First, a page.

JOHNSON v. DEPARTMENT OF CORRECTIONS

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JOHNSON v. DEPARTMENT OF CORRECTIONS
1996 OK CR 18
916 P.2d 264
Case Number: H 96-242
Decided: 04/23/1996
Robert G. JOHNSON, Petitioner, v. DEPARTMENT OF CORRECTIONS, R.B. Dick Connor Correctional Center, Ron Champion, Respondents
Oklahoma Court of Criminal Appeals

[916 P.2d 265]

ORDER DENYING APPLICATION FOR WRIT OF HABEAS CORPUS

¶1 Robert Grady Johnson filed a Petition for Writ of Habeas Corpus in this Court on March 5, 1996. He is currently incarcerated at the Mansfield Law Enforcement Center in Mansfield, Texas. Johnson states that he was sent to that facility on or about January 20, 1996.

¶2 Johnson is serving four (4) sentences of life without parole plus seventy (70) years for his convictions in Comanche County District Court Case Number CRF-84-597. Prior to January 20, 1996, he was incarcerated at the Dick Connor Correctional Center located in Osage County in Hominy, Oklahoma.

¶3 Johnson appealed his convictions in Case Number CRF-84-597. On direct appeal, this Court reversed his convictions and remanded for a new trial. Johnson v. State, 827 P.2d 884 (Okl.Cr. 1992). He was retried, convicted, and his second direct appeal was dismissed. See Johnson v. State, F-93-1137 (Okl.Cr. October 19, 1994), reh'g denied (Okl.Cr. November 17, 1994) (not for publication).

¶4 In his Petition filed in this Court, Johnson has attached as Exhibit "A" the Petition for Writ of Habeas Corpus which he asserts was filed in the District Court of Osage County. Therein, he alleges that his removal from the Dick Connor Correctional Center to the Mansfield Law Enforcement Center in Mansfield, Texas, was unlawful because:

(i) it was in violation of Art. 2, Section 29 of the Oklahoma Constitution;

(ii) he was removed without a hearing and without consent; and

(iii) it has created a hardship on him.

Also attached to the Petition filed in this Court is Exhibit "B" which is an Order from the District Court of Osage County denying the Petition for Habeas Corpus.

¶5 Johnson now requests this Court to issue a writ of habeas corpus granting his immediate release from the Texas facility and returning him to the medium-security prison in Oklahoma where he was formerly incarcerated. For a writ of habeas corpus, Petitioner has the burden of establishing that confinement is unlawful. See Phillips v. Page, 451 P.2d 23, 24 (Okl.Cr. 1969)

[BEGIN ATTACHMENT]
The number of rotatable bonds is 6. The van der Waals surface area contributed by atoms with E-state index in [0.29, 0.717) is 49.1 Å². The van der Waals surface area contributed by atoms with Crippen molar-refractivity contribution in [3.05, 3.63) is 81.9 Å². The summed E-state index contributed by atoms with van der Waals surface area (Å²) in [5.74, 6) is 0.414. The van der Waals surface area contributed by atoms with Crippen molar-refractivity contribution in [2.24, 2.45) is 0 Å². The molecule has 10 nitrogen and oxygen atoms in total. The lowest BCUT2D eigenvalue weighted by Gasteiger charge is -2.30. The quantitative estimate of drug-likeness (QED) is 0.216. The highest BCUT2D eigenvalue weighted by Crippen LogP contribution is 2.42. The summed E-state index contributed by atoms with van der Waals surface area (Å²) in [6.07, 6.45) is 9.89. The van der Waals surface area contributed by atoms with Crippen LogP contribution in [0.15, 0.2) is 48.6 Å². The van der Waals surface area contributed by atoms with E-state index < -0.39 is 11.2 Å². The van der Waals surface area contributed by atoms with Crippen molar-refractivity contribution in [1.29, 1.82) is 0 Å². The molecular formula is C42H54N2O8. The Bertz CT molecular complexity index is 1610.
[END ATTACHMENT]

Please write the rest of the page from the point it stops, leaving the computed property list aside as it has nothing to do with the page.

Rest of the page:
¶6 Johnson specifically asserts his "removal" to Texas without a hearing and without "consent" was unlawful and is in direct violation of the language in Article 2, Section 29 of the Oklahoma Constitution. Article 2 Section 29 of the Oklahoma Constitution reads:

No person shall be transported out of the State for any offense committed within the State, nor shall any person be transported out of the State for any purpose, without his consent, except by due process of law; but nothing in this provision shall prevent the operation of extradition laws, or the transporting of persons sentenced for crime, to other states for the purpose of incarceration. (emphasis added)

The specific language of the constitutional provision cited by Johnson clearly does not prohibit the removal of Oklahoma prisoners to facilities out of state for the purpose of incarceration. The Honorable J.R. Pearman, District Judge of Osage County, so noted in the district court Order denying the Petition.

¶7 Johnson also argues that he should be returned to Oklahoma because in Texas, he is not able to work and earn Ekstrand

¶8 In Waldon v. Evans, 861 P.2d 311, 313 (Okl.Cr. 1993), we abandoned the view that the only remedy available for sentence credit right violations is a writ of habeas corpus when entitlement to immediate release can be shown. A writ of mandamus is appropriate against prison officials when a prisoner's minimum due process rights have been violated. Id. Further, in Canady v. Reynolds, 880 P.2d 391, 393, 396, 399 (Okl.Cr. 1994), this Court recognized that mandamus provides a vehicle for inmates to insure due process is provided within the Department of Corrections disciplinary system, and that state law does not provide an appeal from Department of Corrections actions on discipline.

¶9 Therefore, Johnson's allegations of due process violations due to the alleged denial of Ekstrand credits and due to the other inconveniences caused by his removal to the Texas prison are not proper subjects for a Writ of Habeas Corpus.

¶10 [916 P.2d 266] Johnson has failed to show that he is entitled to a writ of habeas corpus because he has not established that his confinement is unlawful and that he is entitled to immediate release. Rule 10.6 , Rules of the Court of Criminal Appeals, 22 O.S.Supp. 1996, Ch. 18, App.

¶11 THEREFORE IT IS THE ORDER OF THIS COURT that the Petition for Writ of Habeas Corpus should be, and is hereby, DENIED.

IT IS SO ORDERED.

/s/ Charles A. Johnson
Charles A. Johnson,
Presiding Judge

/s/ Charles S. Chapel
Charles S. Chapel,
Vice Presiding Judge

/s/ Gary L. Lumpkin
Gary L. Lumpkin,
Judge

/s/ James F. Lane
James F. Lane,
Judge

/s/ Reta M. Strubhar
Reta M. Strubhar,
Judge

Footnotes:

1 In Ekstrand v. State, 791 P.2d 92, 95 (Okl.Cr. 1990), this Court held that the 1988 amendment to the statute governing an inmate's opportunity to earn early release (57 O.S.Supp.1988, §§ 138 and 224) constricted the inmate's opportunity to earn early release and made more onerous the punishment for crimes he committed before the amendment's enactment; thus, the amendment violated the constitutional prohibition against ex post facto laws, where it added requirements and reduced the number of monthly earned credits available to the inmate.